Inside Four Key Complexities of IPOs

Reaching your Company's Ultimate Success:  In venture capital, the Initial Public Offering (IPO) of a company is regarded as the ultimate success. For the company, an IPO reflects a coming of age, having successfully navigated the volatile waters of start-up life to become an industry leader, and often a household name. For investors, it is often the highest payout they will see, and often a time where they will let go of some of their previously held responsibilities. However, more so than any other type of exit, the IPO comes fraught with any number of complexities, be it regulatory, interpersonal, or strategic. With all of the positive attention on the company, there comes an enormous amount of scrutiny. The company suddenly has a responsibility to disclose a large amount of information they previously were able to keep private. For fund managers, general partners, and angel investors, the IPO process can lead to significant wealth, however, it is important they understand the process both before and after the stock is publicly listed.


There are four pivotal points in the IPO process as it relates to early investors in the company and how their investments may be affected by the change from private to a public company.

The S-1

At the most fundamental level, an IPO is another financing round for the company. Like their previous financing rounds, the company will issue new stock that can be purchased by investors in order to raise money. However, unlike the previous financing rounds, since the new shares will be available to the public rather than just accredited investors, the new shares being offered in the IPO will need to be registered with the Securities and Exchange Commission (SEC). They do this through a document known as the S-1. The S-1 is the first official notice that the company is going public. Before a company goes public, the speculation around an IPO can last for months or even years before the actual event. The S-1 offers the first tangible information on the IPO. Considering how momentous an occasion an IPO is for a company, the S-1 is deceptively straightforward. It is a large document that includes the company’s financial history and growth strategy. In reality, the information provided in the S-1 will likely total several hundred pages and will go through several iterations between the SEC and company before being approved by the SEC. The plan to go public will then be approved by company insiders and made public. Once made public, the S-1 will be used by all varieties of investors to evaluate whether or not the company should be invested in. Before they get the opportunity to invest, the company share structure may undergo a couple of critical changes that greatly affect existing shareholders, the pre-IPO conversions.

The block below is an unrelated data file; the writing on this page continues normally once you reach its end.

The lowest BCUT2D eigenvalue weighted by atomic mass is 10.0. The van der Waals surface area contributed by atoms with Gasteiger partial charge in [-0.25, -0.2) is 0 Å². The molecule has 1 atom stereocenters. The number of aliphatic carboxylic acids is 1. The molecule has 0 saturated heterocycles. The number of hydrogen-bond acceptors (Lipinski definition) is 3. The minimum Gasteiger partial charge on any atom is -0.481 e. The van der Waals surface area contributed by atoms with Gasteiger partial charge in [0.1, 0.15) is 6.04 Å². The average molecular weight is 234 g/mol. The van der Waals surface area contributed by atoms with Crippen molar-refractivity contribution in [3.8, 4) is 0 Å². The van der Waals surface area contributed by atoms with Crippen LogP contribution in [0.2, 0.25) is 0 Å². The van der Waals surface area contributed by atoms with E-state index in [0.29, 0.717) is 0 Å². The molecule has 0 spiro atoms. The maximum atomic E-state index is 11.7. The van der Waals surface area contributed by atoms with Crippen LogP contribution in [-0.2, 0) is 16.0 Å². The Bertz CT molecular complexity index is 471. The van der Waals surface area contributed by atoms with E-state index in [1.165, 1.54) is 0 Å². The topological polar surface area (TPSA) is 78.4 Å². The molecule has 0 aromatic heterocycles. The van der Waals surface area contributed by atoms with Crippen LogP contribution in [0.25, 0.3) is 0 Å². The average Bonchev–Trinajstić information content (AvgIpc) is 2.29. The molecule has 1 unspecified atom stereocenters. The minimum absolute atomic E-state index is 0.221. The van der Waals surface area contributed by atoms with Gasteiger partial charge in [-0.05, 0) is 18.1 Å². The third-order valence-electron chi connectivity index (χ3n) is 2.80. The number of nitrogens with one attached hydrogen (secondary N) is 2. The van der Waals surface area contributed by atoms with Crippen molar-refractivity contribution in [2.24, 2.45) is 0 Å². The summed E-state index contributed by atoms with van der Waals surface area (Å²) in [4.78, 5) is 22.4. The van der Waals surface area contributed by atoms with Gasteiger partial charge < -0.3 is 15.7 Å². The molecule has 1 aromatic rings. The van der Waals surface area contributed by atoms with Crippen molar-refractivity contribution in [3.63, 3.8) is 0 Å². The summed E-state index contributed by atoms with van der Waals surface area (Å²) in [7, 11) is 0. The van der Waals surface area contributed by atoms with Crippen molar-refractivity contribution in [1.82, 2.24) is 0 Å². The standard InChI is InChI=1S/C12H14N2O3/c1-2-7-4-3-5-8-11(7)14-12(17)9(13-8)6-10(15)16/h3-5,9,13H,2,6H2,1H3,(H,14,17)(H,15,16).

Pre-IPO Stock Conversions

As part of the transition from a private company to a public company, there are two potential conversions that may happen, depending on the needs of the company. First is a conversion of preferred stock into common stock. Here the preferred stock that was issued to early investors will be reissued as the more general stock that does not have the rights and benefits attached that investors received for being early investors. The reason for this conversion in large part has GAAP-01to do the with the attractiveness of the investment to public investors. Since preferred shares have a myriad of rights that common stockholders do not have, any incoming investors would automatically be subordinated to the earlier investors in a number of matters, increasing the risk of the investment and scaring away potential investors. Note, there are often thresholds that are required to be met for a conversion of stock to happen in an IPO. This is to ensure that the IPO is legitimate. The thresholds take the form of multiples of the investment amount, with higher multiples for earlier investors, and lower multiples for later investors. For example, if an investor invested in a seed round, the value of the company at IPO may need to be 10-15x the value of the company at the time of the seed investment to trigger the conversion, while a series D investment may only require a 3x valuation. If the company does not meet the conversion thresholds, it would be a big red flag for investors.